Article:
This next task involves extracting the Add Expense form from the expenses component, and moving it to its own, new component. Extracting the form markup is easy enough, a simple copy-and-paste exercise. But what else moves with it? Before we start moving pieces around willy-nilly, let’s think about what moves and what stays.

In the current design, the form’s action handler, clickCreate, handles input validation, sending the request to the server, and updating local state and user interface elements. The form will still need an action handler, and should probably still handle form validation. But we’ll plan on having the rest stay behind, because we’re keeping our server request logic consolidated in the expenses component.

So there’s a little (but only a little!) teasing apart to do there. Our plan, then, is to start by moving the form markup, and then move as little as possible after that to make it work correctly. We’ll refactor both components to communicate via events, instead of via direct access to the expenses array component attribute.

Let’s get started!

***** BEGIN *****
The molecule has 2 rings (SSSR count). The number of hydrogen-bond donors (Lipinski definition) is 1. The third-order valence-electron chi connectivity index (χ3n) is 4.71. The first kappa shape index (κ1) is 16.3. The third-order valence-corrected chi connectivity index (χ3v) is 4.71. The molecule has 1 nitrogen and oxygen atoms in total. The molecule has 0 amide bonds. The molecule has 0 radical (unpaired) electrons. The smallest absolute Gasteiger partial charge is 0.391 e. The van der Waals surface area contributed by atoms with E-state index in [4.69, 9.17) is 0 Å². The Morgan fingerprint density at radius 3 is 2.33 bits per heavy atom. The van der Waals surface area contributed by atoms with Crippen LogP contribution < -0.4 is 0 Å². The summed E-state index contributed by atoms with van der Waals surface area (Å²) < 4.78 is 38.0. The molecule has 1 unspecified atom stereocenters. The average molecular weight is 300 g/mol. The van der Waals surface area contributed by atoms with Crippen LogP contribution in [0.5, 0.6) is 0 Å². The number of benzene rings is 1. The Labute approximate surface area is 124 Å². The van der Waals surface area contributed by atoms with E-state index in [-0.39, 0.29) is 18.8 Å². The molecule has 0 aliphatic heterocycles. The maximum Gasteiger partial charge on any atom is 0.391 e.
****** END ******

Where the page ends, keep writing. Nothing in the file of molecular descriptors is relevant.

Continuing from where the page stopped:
In the main expenses component, select everything between the two <!-- CREATE NEW EXPENSE --> comments, including the beginning and ending comments themselves. Cut it to your clipboard. (Yes, cut. We’re committed.)

Create a new Aura component, and name it “expenseForm”. Paste the copied Add Expense form markup into the new component, between the <aura:component> tags.

Back to the expenses component. Add the new expenseForm component to the markup. That section of expenses should look like this.

    <!-- NEW EXPENSE FORM -->
    <lightning:layout >
        <lightning:layoutItem padding="around-small" size="6">

At this point, you can reload your app to see the changes. There should be no visible changes. But, unsurprisingly, the Create Expense button no longer works.

Let’s get quickly through the rest of the moving things around part.

Next, move the newExpense attribute from the expenses component to the expenseForm component markup. This is used for the form fields, so it needs to be in the form component. It moves over with no changes required, so just cut from one and paste in the other.

In the expenseForm component, create the controller and helper resources.

Move the clickCreate action handler from the expenses controller to the expenseForm controller. The button is in the form component, and so the action handler for the button needs to be there, too. Believe it or not, this also needs no changes. (You might begin sensing a theme here.)

Now we need to make a couple of actual changes. But these will be familiar, because we’re just adding event sending, which we did before for expenseItem. And expenseItem, you’ll recall, also sends an event with an expense payload, which is handled by the expenses component.

In the expenseForm helper, create the createExpense function.

    createExpense: function(component, newExpense) {
        let createEvent = component.getEvent("createExpense");